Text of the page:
Advertisement
YOU ARE HERE: LAT HomeCollections

West Ventura County Focus

Harbr Patrol May Adopt Use of Pepper Spray

August 19, 1993|JULIE FIELDS

The Ventura Harbor Patrol, which cites speeding boaters and renegade jet skiers, is considering joining police across the county in using a fiery cayenne pepper-based spray to stop would-be attackers.

Assistant Harbor Master Scott Miller said oleoresin capsicum, known as "OC" or "pepper spray," would be used by harbor deputies only as a last resort to defend themselves.

Earlier this year, police in Oxnard, Ventura and Simi Valley along with the Ventura County Sheriff's Department adopted the spray as a way to subdue suspects and avoid using deadly force.

Miller acknowledged that violent confrontations at the harbor are rare, but he said deputies have occasionally run into belligerent boaters and fishermen.

"We don't carry guns. We don't carry batons. And we want to provide something for our officers' safety," said Miller, who will make a recommendation to the harbor master and the general manager of the harbor.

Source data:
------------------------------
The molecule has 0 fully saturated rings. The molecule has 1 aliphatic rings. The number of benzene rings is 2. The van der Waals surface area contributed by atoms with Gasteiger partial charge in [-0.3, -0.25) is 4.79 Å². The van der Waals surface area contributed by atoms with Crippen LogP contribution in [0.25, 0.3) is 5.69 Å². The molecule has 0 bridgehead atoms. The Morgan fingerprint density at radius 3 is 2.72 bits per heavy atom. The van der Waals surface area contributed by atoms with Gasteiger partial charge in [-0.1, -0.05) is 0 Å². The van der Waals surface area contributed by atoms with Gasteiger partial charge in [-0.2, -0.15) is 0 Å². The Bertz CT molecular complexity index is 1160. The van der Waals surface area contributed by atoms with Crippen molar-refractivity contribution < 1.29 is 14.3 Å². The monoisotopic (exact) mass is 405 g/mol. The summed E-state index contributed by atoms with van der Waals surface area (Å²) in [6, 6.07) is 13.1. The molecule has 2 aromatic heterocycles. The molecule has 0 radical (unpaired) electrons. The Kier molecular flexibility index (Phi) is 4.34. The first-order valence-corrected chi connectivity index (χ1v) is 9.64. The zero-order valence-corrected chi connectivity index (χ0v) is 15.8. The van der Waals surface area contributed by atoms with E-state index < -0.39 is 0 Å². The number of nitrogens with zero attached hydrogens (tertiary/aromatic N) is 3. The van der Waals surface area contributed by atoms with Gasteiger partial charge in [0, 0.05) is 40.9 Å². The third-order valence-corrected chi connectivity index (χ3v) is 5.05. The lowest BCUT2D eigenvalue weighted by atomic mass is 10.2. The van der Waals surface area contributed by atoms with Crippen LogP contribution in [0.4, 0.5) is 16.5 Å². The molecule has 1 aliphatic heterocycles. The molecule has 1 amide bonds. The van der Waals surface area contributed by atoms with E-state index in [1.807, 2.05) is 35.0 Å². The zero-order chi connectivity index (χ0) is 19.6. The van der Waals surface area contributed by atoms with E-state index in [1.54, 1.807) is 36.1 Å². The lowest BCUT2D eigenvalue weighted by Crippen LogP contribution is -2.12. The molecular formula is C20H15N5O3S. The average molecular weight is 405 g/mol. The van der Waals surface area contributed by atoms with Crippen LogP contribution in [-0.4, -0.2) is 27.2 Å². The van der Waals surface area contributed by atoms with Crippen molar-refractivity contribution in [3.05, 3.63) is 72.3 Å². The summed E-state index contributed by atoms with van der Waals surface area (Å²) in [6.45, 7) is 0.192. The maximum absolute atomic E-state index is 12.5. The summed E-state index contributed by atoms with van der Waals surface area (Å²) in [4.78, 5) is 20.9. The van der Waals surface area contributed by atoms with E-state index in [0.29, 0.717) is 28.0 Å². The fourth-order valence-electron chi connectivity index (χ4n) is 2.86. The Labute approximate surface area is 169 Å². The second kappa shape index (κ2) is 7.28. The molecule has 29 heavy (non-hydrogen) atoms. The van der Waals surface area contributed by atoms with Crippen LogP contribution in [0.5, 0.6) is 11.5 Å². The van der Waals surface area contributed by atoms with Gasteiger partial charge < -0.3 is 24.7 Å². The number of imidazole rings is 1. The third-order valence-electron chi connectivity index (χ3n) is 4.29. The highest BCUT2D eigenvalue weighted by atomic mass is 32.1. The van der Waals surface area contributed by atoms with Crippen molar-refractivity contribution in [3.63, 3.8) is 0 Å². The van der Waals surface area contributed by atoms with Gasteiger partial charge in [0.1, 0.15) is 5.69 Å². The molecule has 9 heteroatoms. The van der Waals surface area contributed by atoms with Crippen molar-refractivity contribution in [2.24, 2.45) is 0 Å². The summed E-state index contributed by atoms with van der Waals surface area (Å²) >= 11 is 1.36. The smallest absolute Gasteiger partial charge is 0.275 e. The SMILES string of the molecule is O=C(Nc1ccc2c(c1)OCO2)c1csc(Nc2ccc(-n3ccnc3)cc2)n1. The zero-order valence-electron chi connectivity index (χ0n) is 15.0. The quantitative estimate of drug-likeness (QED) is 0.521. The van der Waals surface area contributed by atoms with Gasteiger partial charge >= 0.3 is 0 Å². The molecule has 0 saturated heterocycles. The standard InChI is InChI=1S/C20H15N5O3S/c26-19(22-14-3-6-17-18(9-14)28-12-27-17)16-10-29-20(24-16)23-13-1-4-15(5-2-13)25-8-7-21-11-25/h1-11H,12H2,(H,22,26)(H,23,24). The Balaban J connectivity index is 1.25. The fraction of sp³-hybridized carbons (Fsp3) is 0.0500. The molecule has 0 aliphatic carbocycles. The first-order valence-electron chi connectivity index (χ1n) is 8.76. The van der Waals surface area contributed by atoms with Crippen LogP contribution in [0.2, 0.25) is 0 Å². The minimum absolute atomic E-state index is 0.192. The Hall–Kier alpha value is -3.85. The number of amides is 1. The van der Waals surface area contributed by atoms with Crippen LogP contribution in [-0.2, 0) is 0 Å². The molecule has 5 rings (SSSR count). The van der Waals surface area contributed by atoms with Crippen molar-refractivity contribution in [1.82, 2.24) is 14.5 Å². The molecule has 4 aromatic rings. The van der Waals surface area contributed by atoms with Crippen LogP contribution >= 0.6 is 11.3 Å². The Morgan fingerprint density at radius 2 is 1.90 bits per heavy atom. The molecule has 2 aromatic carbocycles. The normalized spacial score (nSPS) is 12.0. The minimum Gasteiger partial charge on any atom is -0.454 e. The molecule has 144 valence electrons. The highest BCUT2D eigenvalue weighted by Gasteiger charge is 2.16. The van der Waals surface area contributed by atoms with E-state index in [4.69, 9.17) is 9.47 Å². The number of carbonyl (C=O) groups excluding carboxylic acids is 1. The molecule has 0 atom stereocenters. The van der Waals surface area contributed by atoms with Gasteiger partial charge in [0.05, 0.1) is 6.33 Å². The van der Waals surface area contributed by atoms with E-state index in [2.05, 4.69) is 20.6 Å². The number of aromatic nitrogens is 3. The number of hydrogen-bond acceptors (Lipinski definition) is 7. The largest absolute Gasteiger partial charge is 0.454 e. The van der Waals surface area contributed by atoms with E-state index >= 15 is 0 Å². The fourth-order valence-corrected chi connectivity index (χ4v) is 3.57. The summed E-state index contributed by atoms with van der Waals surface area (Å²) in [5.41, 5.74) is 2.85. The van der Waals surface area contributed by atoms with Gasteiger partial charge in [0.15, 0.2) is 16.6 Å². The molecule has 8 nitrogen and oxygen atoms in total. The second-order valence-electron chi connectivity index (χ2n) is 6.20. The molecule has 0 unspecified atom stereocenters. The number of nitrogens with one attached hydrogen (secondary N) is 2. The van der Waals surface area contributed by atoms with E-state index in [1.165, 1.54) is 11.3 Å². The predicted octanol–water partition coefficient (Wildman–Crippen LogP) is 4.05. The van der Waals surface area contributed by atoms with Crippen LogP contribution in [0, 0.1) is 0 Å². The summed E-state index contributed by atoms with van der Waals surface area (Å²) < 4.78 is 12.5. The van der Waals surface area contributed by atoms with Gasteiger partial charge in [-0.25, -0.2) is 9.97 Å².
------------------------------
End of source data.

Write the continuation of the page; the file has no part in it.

Harbor Crewman Bob Wallen added: "I've had people come at me with hammers and crescent wrenches. If they're stressed out, the uniform is something they don't want to see."

The patrol's 11 deputy harbor masters were trained to use the spray last month, but Miller said he still had questions about its effectiveness at the windy harbor.

So on Wednesday, Miller volunteered to be the guinea pig and took three long hits of the pepper spray during a mock scuffle with another deputy on a harbor dock.

"Not impressed," he said after the first close-range shot, his face covered with a fine, orange dust. "I can still see you."

But 30 seconds later, and after two more shots, Miller was doubled over at a water hose rubbing his burning eyes. "I can't keep them open at all," he said.

After the spray's effects had worn off, Miller said the only thing that surprised him was the 30-second delay before his face started burning.

Miller said he will make his recommendation to the port commissioners after reviewing videotapes of the demonstration and talking with deputies.

Pepper spray has proved popular with police departments across the country because, unlike Mace, it is effective in subduing suspects on drugs who are oblivious to pain from other means of force.

Advertisement
Los Angeles Times Articles
|
|
|